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IT’S YOUR PAPER February 14, 2014 925.672.0500 Memorial bike ride helps Concord officers remember fallen comrades JOHN JACKSON Clayton Pioneer HANK STRATFORD MAYOR’S CORNER Strive for progress, not perfection When Benjamin Franklin was 20 he launched an ambitious plan to achieve “moral perfection.” His plan included identifying 13 virtues and then systematically focusing on each virtue. Mr. Franklin worked on these virtues throughout his life. During the process he discovered he was surprised “to find myself so much fuller of faults than I had imagined.” The 13 virtues Franklin chose were: temperance, silence, order, resolution, frugality, industry, sincerity, justice, moderation, cleanliness, chastity, tranquility and humility. In Clayton, our striving for personal self-improvement includes a community-wide, character building initiative called Do the Right Thing, which emphasizes six character traits throughout the year – Courage, Responsibility, Respect, Kindness, Integrity and our current trait – Self-discipline. I think anyone who has tried to improve oneself has, as Benjamin Franklin wrote, discovered more personal faults than originally imagined. However, I believe that discouragement and self-doubt are the two biggest obstacles that keep us from improving. I hope that we can avoid these two hazards as we work systematically to improve our lives and the lives of those around us. One of the reasons I love living in Clayton is the people. I have been fortunate to glimpse the efforts made by many of you to improve our schools, our safety, our neighborhoods – in general, our quality of life. At the end of a day it is a great place to come home to. Feel free to contact me with questions and comments at FIVE MEMBERS OF THE CONCORD PD WILL JOIN 1,500 OTHER OFFICERS FROM AROUND THE COUNTRY in a 300-mile ride to remember and honor fellow officers who have died in the line of duty. The ride raises funds to support the National Law Enforcement Memorial in Washington, DC. From left, Ollie Sansen, Adam Hart, Krista Sansen, Kenny Trimble and Amy Hendricks Clayton teen takes skateboarding to new level PEGGY SPEAR Clayton Pioneer Growing up, Devin McHugh was a familiar sight around downtown Clayton or Diablo View Middle School, zooming around on his skateboard and cheerfully getting kicked out of places he wasn’t supposed to be. But that never dampened his love of the sport, and it’s something the 2013 Clayton Valley Charter High School graduate carried with him to UC Davis this year, where inspiration struck. “I love skateboarding, and I wanted to do something to help get rid of its negative stereotype,” he said from between midterms last week. “So I decided I wanted to do a ride for a cause.” McHugh and five friends will embark on a three-day charity ride in June that will benefit Children’s Hospital and Research Center in Oakland, the Skatefor-Bay Area. They will roll from Clayton all the way to Monterey. “On June 15, 2014, we will hit the road with nothing but backpacks on our backs and skateboards under our feet,” he said. The trek is an opportunity to showcase his love of skateboarding, while helping out kids who may not have been so fortunate as he. “I was lucky enough to grow up in the Bay Area doing things I loved, like skateboarding,” McHugh said. “But I know a lot of kids suffered from chronic illnesses and couldn’t do the same things I was able to. That’s why I want to help them.” McHugh, the son of Clayton residents Brian and Liza McHugh, says the inspiration for the ride was his own, but that his mom helped him find a worthy charity recipient. “My family has been great, helping get the word out to raise money for the cause.” It also includes his sister Tristin, a 2013 UC Santa Cruz graduate. To raise funds, McHugh has set up an online fundraising site on, with a modest goal of $1,000. He hopes that as word gets out about his ride, that total will increase. “One-thousand seemed like a good place to start, but I’m See McHugh page 3 DEVIN MCHUGH will skateboard to Monterey to raise money for Children’s Hospital. Past joins the present at 37th Annual Camellia Tea TAMARA STEINER Clayton Pioneer Ever wonder what things were like in the “olden days” in Clayton? Come take tea with descendants of the town’s pioneering families at the Clayton Historical Society’s 37th Annual Camellia Tea and find out firsthand. The annual event began in 1977 when a few “old timers” and several long-time residents Postal Customer ECRWSS What’s Inside PRSRT STD US POSTAGE PAID CLAYTON, CA 94517 PERMIT 190 Around Town . . . . . . . . . . . . .2 Book Review . . . . . . . . . . . .13 Classified . . . . . . . . . . . . . . .5 Club News . . . . . . . . . . . . . .2 Community Calendar . . . . .14 Concord City Beat . . . . . . . . .9 Design and Décor . . . . . . . .16 DVMS Reporter . . . . . . . . . .8 Estate Planning . . . . . . . . . . .7 Fitness . . . . . . . . . . . . . . . . .6 reunited at a home on Morgan Territory Road to share memories and a love of Clayton. Dozens of camellias were in bloom along the home’s driveway set against the rugged backdrop of North Peak, and a tradition was born. By 1979, the two small Victorians downtown that were built in 1869 were joined to make one building. The two smaller houses had belonged to Joel Clayton, founder of the town, and became a home for Food for Thought . . . . . . . .17 Garden Girl . . . . . . . . . . . . .18 Performing Arts . . . . . . . . . .15 Pets . . . . . . . . . . . . . . . . . . .13 Pine Hollow Reporter . . . . . .8 Real Estate . . . . . . . . . . . . . .7 the Clayton Museum. That year, the Clayton Historical Society hosted the 3rd Annual Camellia Tea in the new museum. Today, old-timers and newcomers come together to continue sharing memories at the annual Camellia Tea. Although founded in 1867, Clayton has only been a legal city since 1964. To help celebrate Clayton’s 50th anniversary of incorporation, the city’s first This spring, six officers from the Concord Police Department will embark on more than an ordinary bike trek; they’ll participate in an annual ritual to show respect to more than 19,000 of their fellow officers nationwide who have fallen in the line of duty. “I couldn’t imagine what it would be like [to lose a partner],” says Officer Ollie Sansen. “This helps people to move on to the next chapter.” On May 10, he along with Officers Kenny Trimble, Adam Hart, Krista Sansen, Mike Roberts and Amy Hendriks will join nearly 1,500 law enforcement officers from around the country in the 18th annual Police Unity Tour, an extensive bicycle ride totaling 300 miles and four days. The riders will begin in New Jersey and travel through Philadelphia and Baltimore, before finishing in an emotional ceremony at the National Law Enforcement Memorial in Washington, D.C. “People are able to lean on each other for support,” Sansen says. “I’ve seen the healing process take place [during the ride].” He says he and his fellow officers are doing the trek to raise awareness for fallen officers and to help raise money for the Memorial, a monument dedicated to police officers killed in the line of duty, says Sansen. MOVING CEREMONY AT MEMORIAL Two curved marble walls are at the centerpiece of the Memorial, 304-feet long and hold the name inscriptions of the thousands of men and women who have died in the line of duty. The walls are continuously changing, as names are added each year. The tour ends at a moving candlelight ceremony at the Memorial, when the names of each officer who died in 2013 will be read aloud and their name will be added to the Memorial in front of 50,000 onlookers. See Memorial page 9 Inside this issue See Camellia page 3 Sports . . . . . . . . . . . . . . . . .10 Sports Talk . . . . . . . . . . . . . .12 Tech Talk . . . . . . . . . . . . . . . .6 Teen Reads . . . . . . . . . . . . . .8 Teen Speak . . . . . . . . . . . . . .8 Voyage of the Eagle . . . . . . .8 Like us on Facebook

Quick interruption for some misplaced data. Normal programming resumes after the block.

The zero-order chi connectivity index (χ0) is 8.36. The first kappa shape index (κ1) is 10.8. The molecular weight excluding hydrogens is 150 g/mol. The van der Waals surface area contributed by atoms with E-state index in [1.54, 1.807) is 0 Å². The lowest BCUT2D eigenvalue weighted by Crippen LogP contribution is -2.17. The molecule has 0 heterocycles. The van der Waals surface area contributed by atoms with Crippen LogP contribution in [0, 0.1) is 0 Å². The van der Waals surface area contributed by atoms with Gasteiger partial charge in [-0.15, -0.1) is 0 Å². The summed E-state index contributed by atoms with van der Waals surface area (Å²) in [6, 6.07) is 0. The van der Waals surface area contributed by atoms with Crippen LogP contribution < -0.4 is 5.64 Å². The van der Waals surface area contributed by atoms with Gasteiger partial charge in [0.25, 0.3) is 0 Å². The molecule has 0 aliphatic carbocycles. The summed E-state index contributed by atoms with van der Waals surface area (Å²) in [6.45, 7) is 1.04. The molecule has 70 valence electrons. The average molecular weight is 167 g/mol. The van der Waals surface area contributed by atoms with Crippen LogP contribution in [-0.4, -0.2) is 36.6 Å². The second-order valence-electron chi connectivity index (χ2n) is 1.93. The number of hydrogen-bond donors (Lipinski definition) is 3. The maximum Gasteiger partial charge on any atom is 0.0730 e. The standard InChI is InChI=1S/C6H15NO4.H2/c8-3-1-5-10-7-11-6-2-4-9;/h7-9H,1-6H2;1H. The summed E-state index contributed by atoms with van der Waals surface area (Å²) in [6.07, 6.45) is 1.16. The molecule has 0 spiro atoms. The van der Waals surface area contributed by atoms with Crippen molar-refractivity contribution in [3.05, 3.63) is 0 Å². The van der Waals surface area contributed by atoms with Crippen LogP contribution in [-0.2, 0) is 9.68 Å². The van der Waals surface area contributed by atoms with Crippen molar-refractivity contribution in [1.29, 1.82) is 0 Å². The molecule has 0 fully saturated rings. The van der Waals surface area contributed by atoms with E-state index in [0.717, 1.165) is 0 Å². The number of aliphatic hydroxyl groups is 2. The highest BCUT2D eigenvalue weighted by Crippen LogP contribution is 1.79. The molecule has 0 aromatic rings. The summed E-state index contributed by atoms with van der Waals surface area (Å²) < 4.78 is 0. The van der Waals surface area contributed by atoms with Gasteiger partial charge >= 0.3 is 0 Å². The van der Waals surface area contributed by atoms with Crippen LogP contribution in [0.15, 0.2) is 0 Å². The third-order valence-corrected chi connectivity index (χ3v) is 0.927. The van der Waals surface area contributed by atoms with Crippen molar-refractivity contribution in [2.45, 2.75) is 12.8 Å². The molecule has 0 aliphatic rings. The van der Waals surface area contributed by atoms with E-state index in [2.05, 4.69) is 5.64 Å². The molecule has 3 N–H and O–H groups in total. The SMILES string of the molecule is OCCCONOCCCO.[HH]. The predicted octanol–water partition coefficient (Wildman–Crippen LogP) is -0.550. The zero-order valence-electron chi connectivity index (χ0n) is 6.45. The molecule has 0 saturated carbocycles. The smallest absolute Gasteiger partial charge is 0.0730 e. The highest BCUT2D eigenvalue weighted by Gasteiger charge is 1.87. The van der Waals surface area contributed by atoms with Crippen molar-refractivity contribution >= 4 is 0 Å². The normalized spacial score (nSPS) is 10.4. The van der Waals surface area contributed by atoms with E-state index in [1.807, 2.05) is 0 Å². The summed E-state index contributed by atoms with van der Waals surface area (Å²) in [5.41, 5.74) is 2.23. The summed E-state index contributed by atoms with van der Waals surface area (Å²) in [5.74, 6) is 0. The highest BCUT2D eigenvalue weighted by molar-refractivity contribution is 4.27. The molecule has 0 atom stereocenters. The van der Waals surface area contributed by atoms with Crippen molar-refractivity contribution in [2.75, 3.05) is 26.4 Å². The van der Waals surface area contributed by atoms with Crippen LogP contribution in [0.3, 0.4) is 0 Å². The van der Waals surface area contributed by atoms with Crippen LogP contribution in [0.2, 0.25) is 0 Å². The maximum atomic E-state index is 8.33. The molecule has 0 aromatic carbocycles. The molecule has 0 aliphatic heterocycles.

Feb 14 Clayton Pioneer 2014